This week, state lawmakers will be back in Austin. Up for discussion, House Bill 105. The bill would freeze tuition at state universities for two years. Facing a 10 billion dollar shortfall, six years ago lawmakers allowed universities to set their own tuition rates. Now lawmakers and students say tuition has gotten out of hand.
In his lab, Curtis Clark, a graduate student at UT-Tyler usually examines lung cells, but the next few weeks he'll be watching House Bill 105 and while he's not a business major Curtis says he knows the subject of college tuition all too well. "The notes that they send out, hey tuition is going up this year. Textbooks, I've noticed textbooks are going up now."
When he's not at home studying, Clark works on campus as a lab instructor, giving him a little extra money. He considers himself lucky, but is quick to point out pulling double duty isn't easy, "Financial considerations are distractions, I mean not only now while I'm in school do I have to make sacrifices, do I buy this textbook or do I spend less time studying and more time working."
While Texas schools keep boosting costs on students like Clark, one East Texas lawmaker says colleges aren't to blame,"Part of the problem with the runaway tuition increases is the fact that the state has not put enough money in higher education." State Senator Kevin Eltife explains, "It's real easy for us to blame the institutions, but the fact of the matter is we as a legislature have got to put more into higher education to get those tuition rates down."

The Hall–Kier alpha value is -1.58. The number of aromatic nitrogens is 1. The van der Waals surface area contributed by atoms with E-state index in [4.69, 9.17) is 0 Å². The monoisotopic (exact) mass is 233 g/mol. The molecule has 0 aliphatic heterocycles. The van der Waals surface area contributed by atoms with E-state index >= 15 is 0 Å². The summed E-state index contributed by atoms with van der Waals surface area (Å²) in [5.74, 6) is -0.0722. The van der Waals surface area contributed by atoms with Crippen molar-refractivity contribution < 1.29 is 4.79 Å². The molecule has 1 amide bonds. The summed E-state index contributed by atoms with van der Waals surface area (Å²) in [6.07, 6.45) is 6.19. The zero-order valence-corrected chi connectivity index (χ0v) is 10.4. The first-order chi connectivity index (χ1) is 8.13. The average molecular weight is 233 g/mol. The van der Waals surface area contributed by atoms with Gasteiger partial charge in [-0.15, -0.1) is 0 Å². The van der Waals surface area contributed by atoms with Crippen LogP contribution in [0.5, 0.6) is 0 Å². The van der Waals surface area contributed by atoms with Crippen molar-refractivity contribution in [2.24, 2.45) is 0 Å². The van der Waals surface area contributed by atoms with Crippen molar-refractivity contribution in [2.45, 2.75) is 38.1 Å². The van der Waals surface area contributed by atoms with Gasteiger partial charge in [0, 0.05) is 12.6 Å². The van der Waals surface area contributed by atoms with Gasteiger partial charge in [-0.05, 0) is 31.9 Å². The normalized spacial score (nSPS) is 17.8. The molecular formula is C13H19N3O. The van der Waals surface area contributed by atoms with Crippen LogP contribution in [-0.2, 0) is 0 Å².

A solution, Clark says could give benefits for years to come, "If they understand that students aren't just part of the business model of the university, they're actually a future investment in the economy, and if they give us a break now we'll be able to devote more of our ideas and knowledge gained in college to the workplace."
Education spending currently consumes 44 percent of the Texas state budget, but only about a quarter of that is related to higher education.